The battle of the sexes can show us how to live longer
There are important evolutionary reasons that explain the differences between men and women, and understanding them can help us live longer, healthier lives, scientists say.
The battle of the sexes has been raging on earth for millions of years, and it’s all down to sexual antagonism, the evolutionary genetic variants that are good for one sex but bad for the other.
In obvious one is longevity – no matter how advanced medicine becomes, on average women still live longer than men.
‘It is important to remember that evolution maximises Darwinian fitness rather than longevity,’ explained Dr Alexei Maklakov, at the Department of Animal Ecology of Uppsala University’s Evolutionary Biology Centre in Sweden.
He explained that this meant that one sex can live longer than the other. ‘Males and females have very different reproductive strategies, meaning that the trade-off between reproduction and longevity can be optimised differently between the sexes.’
Those aged 65 years or over are projected to account for 28.7 % of the EU’s population by 2080, compared with 18.9 % in 2015, according to EU data. As the global population ages, it is more important than ever to study this subject.
‘There is a massive research effort underway to find treatments that can improve the human condition in late life,’ said Dr Maklakov. ‘However, because of the fundamental biological differences between the sexes, men and women are likely to respond differently to the same treatments.’
As part of the EU-funded AGINGSEXDIFF project, he has done tests on roundworms and fruit flies - organisms commonly used by biologists - to look at the factors which affect longevity.
The project also analysed human data to help explain the variation in longevity between species, populations, sexes and individuals.
Dr Maklakov gives the example of female beetles, where longevity is positively associated with fitness, meaning longer-lived females produce more offspring. In male beetles it’s a different story, successful males invest a lot in early-life reproduction and die young.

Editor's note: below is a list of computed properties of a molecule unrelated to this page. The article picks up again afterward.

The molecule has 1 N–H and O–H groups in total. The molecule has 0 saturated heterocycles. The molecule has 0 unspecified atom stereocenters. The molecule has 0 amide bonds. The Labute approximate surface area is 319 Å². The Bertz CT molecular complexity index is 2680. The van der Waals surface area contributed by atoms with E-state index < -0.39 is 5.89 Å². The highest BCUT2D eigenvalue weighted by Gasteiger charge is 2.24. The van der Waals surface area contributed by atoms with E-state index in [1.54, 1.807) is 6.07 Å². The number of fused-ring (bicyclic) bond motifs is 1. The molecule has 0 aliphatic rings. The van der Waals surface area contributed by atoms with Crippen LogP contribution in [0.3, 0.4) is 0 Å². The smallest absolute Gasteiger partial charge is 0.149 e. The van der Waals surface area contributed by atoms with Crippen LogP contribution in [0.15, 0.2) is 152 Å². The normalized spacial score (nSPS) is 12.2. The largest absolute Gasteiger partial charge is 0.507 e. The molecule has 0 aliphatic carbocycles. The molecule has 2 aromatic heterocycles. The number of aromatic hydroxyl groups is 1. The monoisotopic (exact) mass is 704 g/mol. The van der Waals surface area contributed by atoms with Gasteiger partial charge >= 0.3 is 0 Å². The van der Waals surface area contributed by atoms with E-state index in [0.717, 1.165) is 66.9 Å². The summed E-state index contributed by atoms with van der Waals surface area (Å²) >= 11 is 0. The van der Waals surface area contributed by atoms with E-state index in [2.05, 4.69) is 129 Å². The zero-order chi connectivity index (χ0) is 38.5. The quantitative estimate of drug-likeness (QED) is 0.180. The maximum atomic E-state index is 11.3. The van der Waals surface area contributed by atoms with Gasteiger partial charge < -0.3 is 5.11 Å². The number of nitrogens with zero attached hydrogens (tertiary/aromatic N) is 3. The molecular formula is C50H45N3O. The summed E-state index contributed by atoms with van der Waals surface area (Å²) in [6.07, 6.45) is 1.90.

The same principle explains how shifts in demographics are giving human females longer average lifespans than males.
In the past, women paid a higher cost than men in terms of longevity for having children. A historical shift to smaller families has therefore increased longevity among women but not among men, Dr Maklakov explains.
The project has helped to explain the link between evolutionary biology and biogerontology – the science of why and how we age.
‘For biogerontologists, our results imply that lifespan- and healthspan-extending treatments in humans will likely always affect men and women differently, suggesting that we need more research on sex-specific effects of the new treatments,’ said Dr Maklakov.
Sexual antagonism may also help to explain a longstanding paradox for evolutionary biologists – why there is so much genetic variation in many natural populations.
‘Any gene variants that are good should spread throughout the population, and any bad ones should be lost,’ said Dr Jessica Abbott at Lund University’s Department of Biology in Sweden. ‘So why do we see so much variation?’
She has selected successive generations of fruit flies and flatworms in a sex-specific manner and is now setting about genetic and genomic analysis of the changes she has observed in the subjects as part of the EU-funded ComplexSex project.
Sexual antagonism can explain how sex chromosomes evolve, how males and females evolve to be different from one another, and how genetic conflicts shape evolution, Dr Abbott adds.
The findings of the ComplexSex project will apply specifically to flatworms and fruit flies, but Dr Abbott believes the broader evolutionary mechanisms the research highlights should be relevant to many species, including humans.
‘Lots of diseases with a genetic component have different prevalence in men and women. My colleagues and I have speculated that this might be partially due to sexual antagonism,’ she said.
‘The better we understand sexual antagonism as a phenomenon, the more we might be able to understand the reasons for these differences between men and women in disease and ageing.’
By Helen Massey-Beresford